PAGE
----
Never the Truth Itself
Of course, when you’re making a documentary, you don’t have actors, but nonetheless there is a writing process, that does take place in the editing room. Every time you are getting ready to make a shot in a documentary film you are asking yourself questions about your cinematographic approach. You are approaching the truth, but the image is never the truth itself.
“We understand the Khmer Rouge by watching their footage. Pol Pot forges a reality conforming to his desire. Even nature must conform.” Rithy Panh’s assessment (narrated in English by Jean-Baptiste Phou) sounds right. In the Khmer Rouge’s simultaneously elaborate and rudimentary efforts to create reality, you might see their practices and, perhaps, glimpse their motives. But you also cannot. And it’s this discovery—of the limits of what you can know—that makes Panh’s The Missing Pictures (L’image manquante) so affecting, so devastating. You see. And you cannot.
This assessment that comes near the end of the film—Cambodia’s nominee for 2014’s Best Picture Academy Award—you see not footage by the Khmer Rouge but the mechanics of making or finding footage: hands digging through old reel cans, a projector, and a projector’s lens pointed directly at the camera, sprocket sounds loud and light flashing, momentarily making us into the very screen we cannot see. It’s a remarkable moment in a film full of remarkable moments. And as the projector light flashes, so brightly, the scene cuts to one of many populated by dolls, this time dolls assembled before a screen, on which you see some of the footage Panh references. The footage conjured bye Khmer Rouge, grainy and black and white, shows citizen soldiers making their way through thick foliage, guns slung over their backs, remains at a remove, watched by dolls who are in turn watched by you.
Such turns are complicated again, as children’s voices combine with the projector’s noise, singing as if happy. Cut from the screen to the audience of dolls, clay figures frozen, and then again, to a closer shot of soldier dolls standing to the side, near the screen, guns in hand. The film, narrates Panh, is like one he remembers seeing as a child, “boasting a barehanded fight against the colonial powers. Of course, we knew, the actors were bad, the film was bad, and many of us slept in the back, exhausted like me.” Cut to a mother doll holding a baby doll, prone as if unconscious in her lap.
Again, the moment is chilling. And again, you might contemplate not only what you’re looking at, but also the processes of looking. These are various, of course, from watching movies on public screens or phones to contemplating life in front you, how you know or react to Panh’s story, his memories and his losses. Like his other documentaries S-21: The Khmer Rouge Killing Machine and Duch, Master of the Forges of Hell, The Missing Picture remembers the about the genocide in Cambodia, but here the focus is his early childhood, smells of caramel and mangoes, his first recollection of the Khmer Rouge, entering Phnom Penh on April 17, 1975, the displacement, disappearance, and murder of millions, including members of Panh’s family.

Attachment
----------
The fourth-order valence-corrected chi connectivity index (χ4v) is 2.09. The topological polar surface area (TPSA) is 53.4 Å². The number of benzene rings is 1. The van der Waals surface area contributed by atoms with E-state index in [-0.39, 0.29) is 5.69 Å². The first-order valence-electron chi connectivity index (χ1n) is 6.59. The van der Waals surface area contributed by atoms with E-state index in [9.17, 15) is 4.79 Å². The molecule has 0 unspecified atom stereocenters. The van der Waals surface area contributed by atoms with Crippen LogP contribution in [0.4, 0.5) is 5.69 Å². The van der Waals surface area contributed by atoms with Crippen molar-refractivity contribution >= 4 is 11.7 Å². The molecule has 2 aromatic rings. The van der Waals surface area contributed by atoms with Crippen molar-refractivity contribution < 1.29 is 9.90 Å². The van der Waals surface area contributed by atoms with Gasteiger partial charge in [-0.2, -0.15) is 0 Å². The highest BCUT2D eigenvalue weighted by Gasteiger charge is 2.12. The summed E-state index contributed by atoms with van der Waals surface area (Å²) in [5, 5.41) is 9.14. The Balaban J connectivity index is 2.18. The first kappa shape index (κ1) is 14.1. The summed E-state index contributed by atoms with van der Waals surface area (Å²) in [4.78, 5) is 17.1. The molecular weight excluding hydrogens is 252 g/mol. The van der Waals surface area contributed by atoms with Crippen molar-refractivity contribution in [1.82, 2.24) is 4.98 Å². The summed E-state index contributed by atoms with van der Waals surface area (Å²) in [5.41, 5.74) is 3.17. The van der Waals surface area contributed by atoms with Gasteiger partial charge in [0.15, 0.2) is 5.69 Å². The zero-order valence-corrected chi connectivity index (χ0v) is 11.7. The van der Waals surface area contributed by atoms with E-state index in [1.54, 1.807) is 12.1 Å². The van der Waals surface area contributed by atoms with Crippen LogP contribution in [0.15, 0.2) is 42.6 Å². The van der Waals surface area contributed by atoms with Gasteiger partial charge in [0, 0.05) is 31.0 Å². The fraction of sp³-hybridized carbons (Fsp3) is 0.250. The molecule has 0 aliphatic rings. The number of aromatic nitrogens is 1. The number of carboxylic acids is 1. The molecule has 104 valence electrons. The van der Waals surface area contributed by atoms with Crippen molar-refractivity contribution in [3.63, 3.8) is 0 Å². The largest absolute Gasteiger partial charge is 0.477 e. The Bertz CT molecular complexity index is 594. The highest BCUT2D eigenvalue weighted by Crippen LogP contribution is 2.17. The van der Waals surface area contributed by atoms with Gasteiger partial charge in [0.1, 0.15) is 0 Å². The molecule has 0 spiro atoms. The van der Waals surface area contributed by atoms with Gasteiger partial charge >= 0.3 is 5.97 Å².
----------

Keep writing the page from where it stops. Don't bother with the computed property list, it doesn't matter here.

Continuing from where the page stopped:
The film notes here the absence of images for these brutalities, by showing the pictures created to stand in, to serve as reality, to convince viewers of what they see. “So many pictures that go by in the world, again and again,” the narrator observes, “We think we own them because we’ve seen them. When we discover a picture on the screen that is neither painting nor shroud, then it is not missing.” But yet Panh’s film insists, pictures go missing, lost in the distance of fading memory, repressed in efforts to survive trauma, rearranged to make order out of insanity.
The Missing Picture makes clear the ordering, in images of dolls being carved and positioned, sometimes juxtaposed with footage—villagers making their way along rural roads, children at play, adults bent in rice paddies—and sometimes embodying Panh’s reminiscence in their very stillness. When his father decides to oppose the Kampuchean Revolution by refusing to eat, he recalls, as a child Panh was afraid and upset. The doll of his father lies back on a mat, still, dying, you know, though you can’t possibly see.
“I resent him,” Panh says, even as he also remembers his mother, not crying when his body is carried to a pit. That night, “She tells me how my father should have been buried,” Panh says, “This funeral in words I don’t want to forget, it is an act of resistance.” The pictures his mother makes with words, the resistance they constitute, become his own, and so, he recalls too his unexpected interest in filmmaking (dolls with cameras appear on a movie set, actor dolls are dressed in historical costumes), his conscious decisions to recreate, to make visible what he’s seen, and also, to show how what he’s seen can never be visible precisely as he saw it.
That is, the dolls indicate bodies and brutality, near death and resurrection, pain and refusal, and also, a kind of embrace. The missing picture cannot be found or possessed, but it can be described and imagined, it can help to make sense of chaos. While the closing credits of The Missing Picture begin to roll over photos of the filmmakers leaning over models, arranging dolls, they close on another diorama, dolls gathered in a city street, dressed in bright colors, playing instruments, singing, and listening. It’s a dolls’ scene as different from the others as it could be, a fantasy of a reality, life reconceived.